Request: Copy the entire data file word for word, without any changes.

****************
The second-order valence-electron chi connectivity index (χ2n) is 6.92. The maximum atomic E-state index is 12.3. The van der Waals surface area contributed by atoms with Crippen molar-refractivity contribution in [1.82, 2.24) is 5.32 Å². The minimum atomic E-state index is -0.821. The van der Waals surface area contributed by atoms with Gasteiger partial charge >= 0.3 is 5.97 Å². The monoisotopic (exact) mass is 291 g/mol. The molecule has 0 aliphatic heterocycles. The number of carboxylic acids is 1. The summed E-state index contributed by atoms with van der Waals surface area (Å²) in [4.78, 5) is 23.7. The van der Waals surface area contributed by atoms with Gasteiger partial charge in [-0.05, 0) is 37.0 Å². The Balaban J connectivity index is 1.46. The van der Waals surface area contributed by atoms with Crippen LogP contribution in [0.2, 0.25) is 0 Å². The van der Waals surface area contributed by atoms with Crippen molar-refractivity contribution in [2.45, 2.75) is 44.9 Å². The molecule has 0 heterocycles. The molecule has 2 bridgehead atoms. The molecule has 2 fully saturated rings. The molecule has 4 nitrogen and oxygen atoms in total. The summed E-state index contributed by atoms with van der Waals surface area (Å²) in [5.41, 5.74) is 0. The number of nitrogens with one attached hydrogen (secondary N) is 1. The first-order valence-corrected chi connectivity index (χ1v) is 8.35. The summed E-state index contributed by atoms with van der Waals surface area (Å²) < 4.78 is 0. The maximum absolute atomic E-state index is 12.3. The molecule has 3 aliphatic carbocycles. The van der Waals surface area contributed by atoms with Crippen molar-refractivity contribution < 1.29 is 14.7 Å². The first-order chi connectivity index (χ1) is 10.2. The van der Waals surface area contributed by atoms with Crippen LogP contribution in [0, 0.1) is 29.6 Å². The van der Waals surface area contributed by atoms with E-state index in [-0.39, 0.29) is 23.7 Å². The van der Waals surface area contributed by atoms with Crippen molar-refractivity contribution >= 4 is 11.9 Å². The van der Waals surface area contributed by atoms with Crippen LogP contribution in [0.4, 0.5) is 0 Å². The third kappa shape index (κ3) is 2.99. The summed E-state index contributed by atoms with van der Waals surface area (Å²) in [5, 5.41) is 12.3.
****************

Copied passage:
The second-order valence-electron chi connectivity index (χ2n) is 6.92. The maximum atomic E-state index is 12.3. The van der Waals surface area contributed by atoms with Crippen molar-refractivity contribution in [1.82, 2.24) is 5.32 Å². The minimum atomic E-state index is -0.821. The van der Waals surface area contributed by atoms with Gasteiger partial charge >= 0.3 is 5.97 Å². The monoisotopic (exact) mass is 291 g/mol. The molecule has 0 aliphatic heterocycles. The number of carboxylic acids is 1. The summed E-state index contributed by atoms with van der Waals surface area (Å²) in [4.78, 5) is 23.7. The van der Waals surface area contributed by atoms with Gasteiger partial charge in [-0.05, 0) is 37.0 Å². The Balaban J connectivity index is 1.46. The van der Waals surface area contributed by atoms with Crippen LogP contribution in [0.2, 0.25) is 0 Å². The van der Waals surface area contributed by atoms with Crippen molar-refractivity contribution in [2.45, 2.75) is 44.9 Å². The molecule has 0 heterocycles. The molecule has 2 bridgehead atoms. The molecule has 2 fully saturated rings. The molecule has 4 nitrogen and oxygen atoms in total. The summed E-state index contributed by atoms with van der Waals surface area (Å²) in [5.41, 5.74) is 0. The number of nitrogens with one attached hydrogen (secondary N) is 1. The first-order valence-corrected chi connectivity index (χ1v) is 8.35. The summed E-state index contributed by atoms with van der Waals surface area (Å²) < 4.78 is 0. The maximum absolute atomic E-state index is 12.3. The molecule has 3 aliphatic carbocycles. The van der Waals surface area contributed by atoms with Crippen molar-refractivity contribution < 1.29 is 14.7 Å². The first-order chi connectivity index (χ1) is 10.2. The van der Waals surface area contributed by atoms with Crippen LogP contribution in [0, 0.1) is 29.6 Å². The van der Waals surface area contributed by atoms with E-state index in [-0.39, 0.29) is 23.7 Å². The van der Waals surface area contributed by atoms with Crippen molar-refractivity contribution >= 4 is 11.9 Å². The van der Waals surface area contributed by atoms with Crippen LogP contribution in [0.4, 0.5) is 0 Å². The third kappa shape index (κ3) is 2.99. The summed E-state index contributed by atoms with van der Waals surface area (Å²) in [5, 5.41) is 12.3.